One of the interesting (and sometimes unpleasant) things about being a blogger (and member of the political commentariat) with a public e-mail address is that I find myself on many different mailing lists. Like, for example, those of a number of (mostly Democratic) Sens and Reps on Capitol Hill.
And of the Venezuelan embassy in Washington.
In this Washington Times opinion piece, Coral Ridge Ministries Senior Writer Robert Knight challenges the moral relativism of columnist George Will and others who support allowing open homosexuals to serve in the military.
Please let me know if you would like to speak with Mr. Knight about this column.
Andrew Scott [e-mail address] or [phone number]
The "opinion piece" is pretty much what you'd expect, a conservative religious rant against gays in the military, and against homosexuality generally, and in support of right-wing Christian theocracy:
And what about the Creator of the Universe? It is God's moral code that has undergirded Western society for more than 3,500 years. God's intelligent design - marriage - is the glue that holds it together.
It's just more of the same old biblical bigotry that we've come to expect from the religious right, and it hardly deserves a response.
But what's amusing, in a way, is that Knight calls Will, one of America's leading conservative commentators (and, in Knight's words, "one of the smartest men in Washington"), a moral relativist for suggesting (rightly, I would add) that "homosexuality will soon be a non-issue in the military," that is, for not being a fellow bigot. Similarly, Knight accuses Charles Krauthammer, another die-hard conservative, of being "aboard the gay express" (whatever that is), before ignorantly claiming that "the myth persists that science has established that people are 'born gay.'"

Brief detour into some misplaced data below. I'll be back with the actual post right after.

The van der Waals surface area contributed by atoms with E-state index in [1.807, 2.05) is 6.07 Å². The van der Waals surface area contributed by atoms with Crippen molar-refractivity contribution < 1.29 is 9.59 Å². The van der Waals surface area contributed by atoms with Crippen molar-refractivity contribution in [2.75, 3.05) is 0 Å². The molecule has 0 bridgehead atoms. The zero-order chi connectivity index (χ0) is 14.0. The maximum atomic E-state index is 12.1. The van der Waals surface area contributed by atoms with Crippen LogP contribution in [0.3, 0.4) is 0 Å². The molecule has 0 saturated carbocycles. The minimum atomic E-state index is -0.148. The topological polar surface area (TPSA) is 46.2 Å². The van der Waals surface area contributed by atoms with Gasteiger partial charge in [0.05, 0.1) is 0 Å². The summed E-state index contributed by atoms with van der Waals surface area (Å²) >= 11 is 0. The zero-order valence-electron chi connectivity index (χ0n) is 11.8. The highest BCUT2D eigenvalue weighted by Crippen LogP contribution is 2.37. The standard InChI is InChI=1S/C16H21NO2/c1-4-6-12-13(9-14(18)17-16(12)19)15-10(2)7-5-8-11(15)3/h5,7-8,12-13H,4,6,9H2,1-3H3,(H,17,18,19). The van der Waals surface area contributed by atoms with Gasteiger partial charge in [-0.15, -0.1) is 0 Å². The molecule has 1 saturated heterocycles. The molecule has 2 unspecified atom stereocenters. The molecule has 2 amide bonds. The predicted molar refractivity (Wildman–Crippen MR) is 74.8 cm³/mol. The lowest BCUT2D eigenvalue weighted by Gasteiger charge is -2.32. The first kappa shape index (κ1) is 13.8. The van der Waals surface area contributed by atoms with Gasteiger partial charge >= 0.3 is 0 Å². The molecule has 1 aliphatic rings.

All those who do not agree with the biblical bigotry of Knight and his ilk, you see, a bigotry that is common in Knight's Christian circles (as well as in Republican circles), are moral relativists -- including some of America's leading conservatives. But this is where the religious right is, well to the right of the more establishment, more secular conservatism of Will and Krauthammer.
How truly enjoyable it is to sit back and watch conservatives, however extreme, however crazy, attempt to commit fratricide.
(Cross-posted from The Reaction.)